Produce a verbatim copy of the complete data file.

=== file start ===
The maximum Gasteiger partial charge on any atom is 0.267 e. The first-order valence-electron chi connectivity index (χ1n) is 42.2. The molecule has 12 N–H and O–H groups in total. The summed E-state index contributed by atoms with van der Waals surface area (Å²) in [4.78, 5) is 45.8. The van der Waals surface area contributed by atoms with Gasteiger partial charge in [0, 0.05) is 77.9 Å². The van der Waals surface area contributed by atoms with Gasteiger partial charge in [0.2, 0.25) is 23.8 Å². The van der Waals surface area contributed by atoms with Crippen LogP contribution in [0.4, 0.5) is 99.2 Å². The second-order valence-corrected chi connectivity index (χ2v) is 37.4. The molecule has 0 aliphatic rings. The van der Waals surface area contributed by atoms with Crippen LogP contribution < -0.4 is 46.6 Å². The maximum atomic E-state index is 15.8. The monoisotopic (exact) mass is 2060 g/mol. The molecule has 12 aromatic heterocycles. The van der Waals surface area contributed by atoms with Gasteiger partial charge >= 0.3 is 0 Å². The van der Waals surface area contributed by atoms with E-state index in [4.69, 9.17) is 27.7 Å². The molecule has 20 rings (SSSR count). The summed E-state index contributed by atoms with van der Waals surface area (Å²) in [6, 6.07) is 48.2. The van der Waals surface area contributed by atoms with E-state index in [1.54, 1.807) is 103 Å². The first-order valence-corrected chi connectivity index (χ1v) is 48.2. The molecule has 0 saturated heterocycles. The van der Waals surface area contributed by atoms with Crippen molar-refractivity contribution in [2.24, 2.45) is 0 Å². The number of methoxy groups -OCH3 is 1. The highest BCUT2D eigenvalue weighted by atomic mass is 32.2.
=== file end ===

The maximum Gasteiger partial charge on any atom is 0.267 e. The first-order valence-electron chi connectivity index (χ1n) is 42.2. The molecule has 12 N–H and O–H groups in total. The summed E-state index contributed by atoms with van der Waals surface area (Å²) in [4.78, 5) is 45.8. The van der Waals surface area contributed by atoms with Gasteiger partial charge in [0, 0.05) is 77.9 Å². The van der Waals surface area contributed by atoms with Gasteiger partial charge in [0.2, 0.25) is 23.8 Å². The van der Waals surface area contributed by atoms with Crippen LogP contribution in [0.4, 0.5) is 99.2 Å². The second-order valence-corrected chi connectivity index (χ2v) is 37.4. The molecule has 0 aliphatic rings. The van der Waals surface area contributed by atoms with Crippen LogP contribution < -0.4 is 46.6 Å². The maximum atomic E-state index is 15.8. The monoisotopic (exact) mass is 2060 g/mol. The molecule has 12 aromatic heterocycles. The van der Waals surface area contributed by atoms with Gasteiger partial charge >= 0.3 is 0 Å². The van der Waals surface area contributed by atoms with E-state index in [4.69, 9.17) is 27.7 Å². The molecule has 20 rings (SSSR count). The summed E-state index contributed by atoms with van der Waals surface area (Å²) in [6, 6.07) is 48.2. The van der Waals surface area contributed by atoms with E-state index in [1.54, 1.807) is 103 Å². The first-order valence-corrected chi connectivity index (χ1v) is 48.2. The molecule has 0 saturated heterocycles. The van der Waals surface area contributed by atoms with Crippen molar-refractivity contribution in [2.24, 2.45) is 0 Å². The number of methoxy groups -OCH3 is 1. The highest BCUT2D eigenvalue weighted by atomic mass is 32.2.